SUVs Drive Growth of Green Vehicle Sales | Edmunds

SUVs Drive Growth of Green Vehicle Sales


The latest analysis from Edmunds shows that after three years of decline, sales of green vehicles rose in the first half of 2017, spurred in part by an influx of new eco-friendly SUVs.

Edmunds data reveals that sales of hybrid, plug-in hybrid and electric models in the first six months of 2017 increased 21.5 percent compared to the same period in 2016. Partially responsible for the upturn is the availability of such vehicles as the Kia Niro, Lexus RX 450h, Nissan Rogue Hybrid and Toyota RAV4 Hybrid. SUVs and light trucks now make up 22.9 percent of the green vehicle market, up from 5.2 percent in 2012, Edmunds analysts noted.

"If automakers want car shoppers to adopt green technology, they can't just offer it exclusively in a little econobox," said Jessica Caldwell, Edmunds executive director of industry analysis. "While the styling of the iconic Prius used to be trendy, consumers today don't necessarily want a vehicle whose design screams 'green car.' And as tastes have taken a dramatic turn away from passenger cars, and battery technology improves, automakers have an opportunity to drive adoption by offering electric powertrains in vehicles shoppers actually want."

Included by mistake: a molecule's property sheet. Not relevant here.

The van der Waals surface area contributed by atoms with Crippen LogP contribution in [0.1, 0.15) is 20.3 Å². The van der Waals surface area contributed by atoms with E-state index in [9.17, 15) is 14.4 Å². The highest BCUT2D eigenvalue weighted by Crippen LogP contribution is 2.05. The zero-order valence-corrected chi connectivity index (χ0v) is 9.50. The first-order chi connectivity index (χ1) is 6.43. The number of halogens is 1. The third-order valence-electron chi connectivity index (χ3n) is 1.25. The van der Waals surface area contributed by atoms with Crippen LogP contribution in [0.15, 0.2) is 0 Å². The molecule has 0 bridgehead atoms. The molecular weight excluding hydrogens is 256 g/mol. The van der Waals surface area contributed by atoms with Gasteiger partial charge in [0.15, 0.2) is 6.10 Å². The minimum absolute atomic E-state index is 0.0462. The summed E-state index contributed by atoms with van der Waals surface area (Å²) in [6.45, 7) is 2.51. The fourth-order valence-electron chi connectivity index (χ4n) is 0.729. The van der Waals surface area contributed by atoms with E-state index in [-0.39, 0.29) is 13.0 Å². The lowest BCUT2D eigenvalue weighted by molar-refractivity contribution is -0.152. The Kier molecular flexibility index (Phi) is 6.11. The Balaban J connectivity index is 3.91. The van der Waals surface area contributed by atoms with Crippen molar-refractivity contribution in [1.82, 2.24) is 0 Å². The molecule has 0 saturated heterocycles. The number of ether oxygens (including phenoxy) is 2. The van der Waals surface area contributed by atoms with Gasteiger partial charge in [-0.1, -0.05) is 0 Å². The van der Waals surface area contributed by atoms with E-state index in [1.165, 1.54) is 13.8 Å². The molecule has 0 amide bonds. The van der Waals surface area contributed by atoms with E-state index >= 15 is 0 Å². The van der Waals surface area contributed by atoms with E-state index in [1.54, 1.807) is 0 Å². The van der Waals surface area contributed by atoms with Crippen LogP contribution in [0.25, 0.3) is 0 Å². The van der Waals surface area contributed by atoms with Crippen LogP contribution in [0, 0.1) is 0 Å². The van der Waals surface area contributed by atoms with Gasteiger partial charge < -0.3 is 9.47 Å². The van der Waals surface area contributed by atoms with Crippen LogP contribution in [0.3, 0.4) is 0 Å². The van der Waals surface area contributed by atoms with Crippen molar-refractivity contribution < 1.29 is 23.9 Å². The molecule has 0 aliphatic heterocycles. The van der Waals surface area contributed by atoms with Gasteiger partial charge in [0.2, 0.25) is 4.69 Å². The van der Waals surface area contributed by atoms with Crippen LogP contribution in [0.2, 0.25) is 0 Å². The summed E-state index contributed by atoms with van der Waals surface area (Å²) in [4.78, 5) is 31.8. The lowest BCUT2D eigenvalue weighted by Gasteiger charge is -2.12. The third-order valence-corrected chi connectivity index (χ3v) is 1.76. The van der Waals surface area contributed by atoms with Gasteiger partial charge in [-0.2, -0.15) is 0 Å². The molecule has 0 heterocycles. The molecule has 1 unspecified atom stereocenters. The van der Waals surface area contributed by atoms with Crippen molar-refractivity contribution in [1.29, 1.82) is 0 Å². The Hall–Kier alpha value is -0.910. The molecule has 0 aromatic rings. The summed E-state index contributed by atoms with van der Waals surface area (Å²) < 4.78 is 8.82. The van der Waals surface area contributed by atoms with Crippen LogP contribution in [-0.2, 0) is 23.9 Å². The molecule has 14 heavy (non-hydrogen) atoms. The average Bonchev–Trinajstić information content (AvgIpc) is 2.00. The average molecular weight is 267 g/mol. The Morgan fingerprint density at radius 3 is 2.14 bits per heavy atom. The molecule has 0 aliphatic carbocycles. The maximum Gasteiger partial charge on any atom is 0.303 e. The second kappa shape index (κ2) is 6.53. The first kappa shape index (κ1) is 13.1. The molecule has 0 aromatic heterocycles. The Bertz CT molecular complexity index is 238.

Another factor in the growth of green vehicle sales has been the increase in popularity of plug-in hybrid and fully electric models such as the Chevrolet Bolt EV, Hyundai Sonata Plug-In Hybrid and Nissan Leaf EV. The Edmunds analysis found that sales of these types of vehicles are up 45 percent year over year, meaning that one out of every 100 vehicles sold in 2017 had a plug.

But one question remains: Will consumers continue to buy green vehicles after federal tax credits begin expiring?

These subsidies of up to $7,500 per car have made a significant impact on EV and plug-in hybrid sales. But there's a 200,000-vehicle cap on federal tax credits, and a number of manufacturers, including GM and Tesla, are nearing that limit. As of now there's no guarantee the subsidies will be extended or new incentives will be implemented.

"Americans tend to buy cars based on emotion," said Caldwell. "If automakers can home in on the right products that excite buyers without the carrot of government subsidies, EVs have a much better shot at going mainstream at a quicker pace."

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